Surely, this is the ultimate expression of the suicide cult that is the modern Left, a subset of libertine takers that so loathes itself that it will dragoon the makers into underwriting the chalices of tasty hemlock it’s so eager for everybody to quaff in order to put itself out of its misery. If, as long as it doesn’t hurt anybody, it feels good, do it! Alas, it does hurt somebody — it hurts society, by robbing it of its future and burdening those lucky kids who make it through the contraceptive/abortifacient gantlet with an unpayable debt to the very people who tried to get rid of them.

And for what? So that somebody might not be “punished” by a baby as a consequence of his or her personal behavior?

Self-centered Baby Boomer liberalism emerged from the “sexual revolution” of the sixties, and for the past half century Boomers have been trying to escape the consequences of no consequences, which now threaten the underpinnings of the Left’s beloved, bankrupting welfare state. And yet, at the same time, women of child-bearing age demand that somebody — insurance companies, Washington, the pope in Rome — pay for universal contraceptive and abortion services in the name of “women’s health.”

If this is not the definition of a suicide cult — one driven by the leftist insistence that sexual license be, well, licensed by the state, non-judgmentally and consequence-free — it’s hard to know what is. The Shakers had nothing on these people; at least they made furniture. But it’s what comes from treating pregnancy as a preventable disease, and viewing people as carbon-based pollutants instead of beings created in the image and likeness of God.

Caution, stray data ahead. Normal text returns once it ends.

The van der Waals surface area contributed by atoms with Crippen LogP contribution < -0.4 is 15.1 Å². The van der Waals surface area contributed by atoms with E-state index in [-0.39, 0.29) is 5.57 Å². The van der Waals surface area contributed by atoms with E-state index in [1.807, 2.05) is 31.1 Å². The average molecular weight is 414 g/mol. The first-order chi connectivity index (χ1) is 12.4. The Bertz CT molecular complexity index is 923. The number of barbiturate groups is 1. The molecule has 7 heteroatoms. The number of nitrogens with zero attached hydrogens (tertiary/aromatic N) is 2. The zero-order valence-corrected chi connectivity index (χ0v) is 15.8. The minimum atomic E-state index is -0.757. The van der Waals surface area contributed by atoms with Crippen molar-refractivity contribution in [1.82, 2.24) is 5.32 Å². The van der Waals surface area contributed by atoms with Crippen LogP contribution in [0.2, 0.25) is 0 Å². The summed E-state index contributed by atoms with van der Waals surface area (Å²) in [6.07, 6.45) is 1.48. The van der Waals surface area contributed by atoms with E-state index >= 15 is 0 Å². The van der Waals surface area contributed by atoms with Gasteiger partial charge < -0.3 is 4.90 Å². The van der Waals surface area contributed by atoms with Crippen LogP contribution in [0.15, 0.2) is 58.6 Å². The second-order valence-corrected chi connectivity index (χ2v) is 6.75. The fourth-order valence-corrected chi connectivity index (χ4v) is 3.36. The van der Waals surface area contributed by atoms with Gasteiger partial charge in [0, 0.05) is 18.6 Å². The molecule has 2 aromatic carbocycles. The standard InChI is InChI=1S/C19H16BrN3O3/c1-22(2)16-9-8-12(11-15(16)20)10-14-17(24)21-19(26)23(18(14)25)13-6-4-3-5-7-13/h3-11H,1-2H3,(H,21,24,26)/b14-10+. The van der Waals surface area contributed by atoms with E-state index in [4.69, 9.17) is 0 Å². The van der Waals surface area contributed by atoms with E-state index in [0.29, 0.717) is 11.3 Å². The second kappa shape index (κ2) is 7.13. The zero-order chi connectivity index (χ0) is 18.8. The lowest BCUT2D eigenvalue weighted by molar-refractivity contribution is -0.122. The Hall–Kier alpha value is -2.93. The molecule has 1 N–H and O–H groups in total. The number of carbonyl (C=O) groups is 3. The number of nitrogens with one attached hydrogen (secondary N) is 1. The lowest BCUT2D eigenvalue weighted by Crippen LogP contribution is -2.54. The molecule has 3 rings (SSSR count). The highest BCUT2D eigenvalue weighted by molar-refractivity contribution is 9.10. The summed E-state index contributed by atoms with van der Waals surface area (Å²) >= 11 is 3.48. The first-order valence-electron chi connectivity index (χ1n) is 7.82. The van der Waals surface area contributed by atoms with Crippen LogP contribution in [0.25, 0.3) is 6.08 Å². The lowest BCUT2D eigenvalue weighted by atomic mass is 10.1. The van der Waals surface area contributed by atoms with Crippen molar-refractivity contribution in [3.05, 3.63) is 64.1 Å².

You left-wing sluts out there are trying to kill us all, with your desperate need to control your own birth cycles, with your libidinous concupiscence and your filthy backroom orgies (often, I am told, involving the wanton use of abortifacients and condoms), and your pathetic reliance upon government handouts because you have failed to produce enough children to look after you when you are old and have been brought low by syphilis and the other deservéd wages of your sin.

The answer?

The trick will be restoring what, in the days of family-owned farms and small businesses, was once true: that babies are an asset rather than a burden. Imagine a society in which parents get to keep more of the human capital they form by investing in their children. Imagine a society in which the family is no longer just a consumer unit, but a productive enterprise. The society that figures out how to restore the economic foundation of the family will own the future.

“A woman without a man is like a fish without a bicycle.” That was the witticism that passed for cleverness back in the day. Who needs men in the Brave New World? We’re about to find out.

Of course. All you lefty women need to do is stop it with your baby hatred and remember that kids are exploitable labor. If nothing else, you could get good prices on the organ market. Do you know what a baby kidney goes for today in Marrakesh? Imagine how many hip replacements that could pay for. Worst comes to worst, we can always eat the little fuckers. Read the rest of this entry »


What I learned from The Corner today – An occasional series

Warning: Many links are to Kathryn Jean’s Fluffy Pink Womb of Zygote Love.

Cesare-Auguste Detti (Cesare Auguste Detti) (1847-1914) The Arrival of the Baby

Kathryn Jean thinks that Mitt Romney is a man of principle because he vetoed a section of legislation which would have required all Massachusetts hospitals, including Catholic ones, to provide emergency contraception to rape victims – or as she puts it:

would require Catholic hospitals to provide abortifacient drugs

thus managing both to include the word “abortifacient” and entirely exclude the words “emergency”, “rape” and “victim” – even though Romney vetoed it for entirely political reasons, knew at the time his veto would be overturned, even said that “in his heart of hearts,” he believed that rape victims should have access to emergency contraception, but now believes that a similar rule “tramples on religious freedom”.

President Obama, on the other hand, is a big scary blah man who wants to take away, in turn, our liberties, our virginal innocence and the little blah babies he fathered upon us with his heathen lusts.